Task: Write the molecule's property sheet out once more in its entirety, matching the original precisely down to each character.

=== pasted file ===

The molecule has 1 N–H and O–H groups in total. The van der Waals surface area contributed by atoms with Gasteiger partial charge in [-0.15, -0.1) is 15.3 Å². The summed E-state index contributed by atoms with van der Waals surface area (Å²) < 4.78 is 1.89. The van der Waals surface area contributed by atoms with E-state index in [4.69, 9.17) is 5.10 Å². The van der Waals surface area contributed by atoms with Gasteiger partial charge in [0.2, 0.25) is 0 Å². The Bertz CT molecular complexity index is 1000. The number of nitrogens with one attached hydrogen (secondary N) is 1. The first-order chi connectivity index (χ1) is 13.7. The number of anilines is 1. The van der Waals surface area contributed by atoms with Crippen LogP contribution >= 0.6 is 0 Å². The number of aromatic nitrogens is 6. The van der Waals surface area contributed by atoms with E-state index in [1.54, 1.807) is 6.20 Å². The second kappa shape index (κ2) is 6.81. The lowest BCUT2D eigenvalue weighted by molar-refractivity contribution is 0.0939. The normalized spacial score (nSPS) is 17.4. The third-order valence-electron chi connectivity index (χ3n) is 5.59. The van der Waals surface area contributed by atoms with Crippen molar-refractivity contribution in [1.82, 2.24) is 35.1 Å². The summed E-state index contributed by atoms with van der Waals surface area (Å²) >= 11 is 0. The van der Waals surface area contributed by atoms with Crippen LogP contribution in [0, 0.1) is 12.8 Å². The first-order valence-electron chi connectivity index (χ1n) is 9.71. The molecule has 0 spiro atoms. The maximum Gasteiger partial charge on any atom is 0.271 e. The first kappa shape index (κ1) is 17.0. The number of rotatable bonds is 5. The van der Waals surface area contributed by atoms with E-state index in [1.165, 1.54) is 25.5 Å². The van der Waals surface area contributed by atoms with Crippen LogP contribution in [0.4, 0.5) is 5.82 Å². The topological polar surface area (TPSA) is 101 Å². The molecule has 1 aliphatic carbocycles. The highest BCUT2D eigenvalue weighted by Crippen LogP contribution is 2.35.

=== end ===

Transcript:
The molecule has 1 N–H and O–H groups in total. The van der Waals surface area contributed by atoms with Gasteiger partial charge in [-0.15, -0.1) is 15.3 Å². The summed E-state index contributed by atoms with van der Waals surface area (Å²) < 4.78 is 1.89. The van der Waals surface area contributed by atoms with E-state index in [4.69, 9.17) is 5.10 Å². The van der Waals surface area contributed by atoms with Gasteiger partial charge in [0.2, 0.25) is 0 Å². The Bertz CT molecular complexity index is 1000. The number of nitrogens with one attached hydrogen (secondary N) is 1. The first-order chi connectivity index (χ1) is 13.7. The number of anilines is 1. The van der Waals surface area contributed by atoms with Crippen LogP contribution >= 0.6 is 0 Å². The number of aromatic nitrogens is 6. The van der Waals surface area contributed by atoms with E-state index in [1.54, 1.807) is 6.20 Å². The second kappa shape index (κ2) is 6.81. The lowest BCUT2D eigenvalue weighted by molar-refractivity contribution is 0.0939. The normalized spacial score (nSPS) is 17.4. The third-order valence-electron chi connectivity index (χ3n) is 5.59. The van der Waals surface area contributed by atoms with Crippen molar-refractivity contribution in [1.82, 2.24) is 35.1 Å². The summed E-state index contributed by atoms with van der Waals surface area (Å²) >= 11 is 0. The van der Waals surface area contributed by atoms with Crippen LogP contribution in [0, 0.1) is 12.8 Å². The first-order valence-electron chi connectivity index (χ1n) is 9.71. The molecule has 0 spiro atoms. The maximum Gasteiger partial charge on any atom is 0.271 e. The first kappa shape index (κ1) is 17.0. The number of rotatable bonds is 5. The van der Waals surface area contributed by atoms with E-state index in [1.165, 1.54) is 25.5 Å². The van der Waals surface area contributed by atoms with Crippen LogP contribution in [0.4, 0.5) is 5.82 Å². The topological polar surface area (TPSA) is 101 Å². The molecule has 1 aliphatic carbocycles. The highest BCUT2D eigenvalue weighted by Crippen LogP contribution is 2.35.